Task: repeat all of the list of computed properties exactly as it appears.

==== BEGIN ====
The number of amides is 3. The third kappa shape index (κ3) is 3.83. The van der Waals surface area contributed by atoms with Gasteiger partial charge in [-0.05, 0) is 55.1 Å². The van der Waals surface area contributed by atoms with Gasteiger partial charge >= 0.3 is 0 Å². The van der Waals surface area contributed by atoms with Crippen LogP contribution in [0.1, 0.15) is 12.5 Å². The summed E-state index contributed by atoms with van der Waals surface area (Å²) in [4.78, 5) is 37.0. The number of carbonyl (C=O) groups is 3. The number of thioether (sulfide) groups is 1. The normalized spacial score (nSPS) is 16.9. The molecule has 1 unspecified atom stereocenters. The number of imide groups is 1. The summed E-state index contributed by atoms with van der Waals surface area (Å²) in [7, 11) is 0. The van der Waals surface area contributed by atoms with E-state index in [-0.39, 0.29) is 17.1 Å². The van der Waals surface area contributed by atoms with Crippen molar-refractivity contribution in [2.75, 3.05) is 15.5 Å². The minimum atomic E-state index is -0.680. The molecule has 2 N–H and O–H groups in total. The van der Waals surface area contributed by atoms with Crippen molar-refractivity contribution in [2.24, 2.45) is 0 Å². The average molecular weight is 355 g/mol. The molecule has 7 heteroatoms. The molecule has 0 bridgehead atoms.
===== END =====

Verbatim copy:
The number of amides is 3. The third kappa shape index (κ3) is 3.83. The van der Waals surface area contributed by atoms with Gasteiger partial charge in [-0.05, 0) is 55.1 Å². The van der Waals surface area contributed by atoms with Gasteiger partial charge >= 0.3 is 0 Å². The van der Waals surface area contributed by atoms with Crippen LogP contribution in [0.1, 0.15) is 12.5 Å². The summed E-state index contributed by atoms with van der Waals surface area (Å²) in [4.78, 5) is 37.0. The number of carbonyl (C=O) groups is 3. The number of thioether (sulfide) groups is 1. The normalized spacial score (nSPS) is 16.9. The molecule has 1 unspecified atom stereocenters. The number of imide groups is 1. The summed E-state index contributed by atoms with van der Waals surface area (Å²) in [7, 11) is 0. The van der Waals surface area contributed by atoms with E-state index in [-0.39, 0.29) is 17.1 Å². The van der Waals surface area contributed by atoms with Crippen molar-refractivity contribution in [2.75, 3.05) is 15.5 Å². The minimum atomic E-state index is -0.680. The molecule has 2 N–H and O–H groups in total. The van der Waals surface area contributed by atoms with Crippen molar-refractivity contribution in [2.24, 2.45) is 0 Å². The average molecular weight is 355 g/mol. The molecule has 7 heteroatoms. The molecule has 0 bridgehead atoms.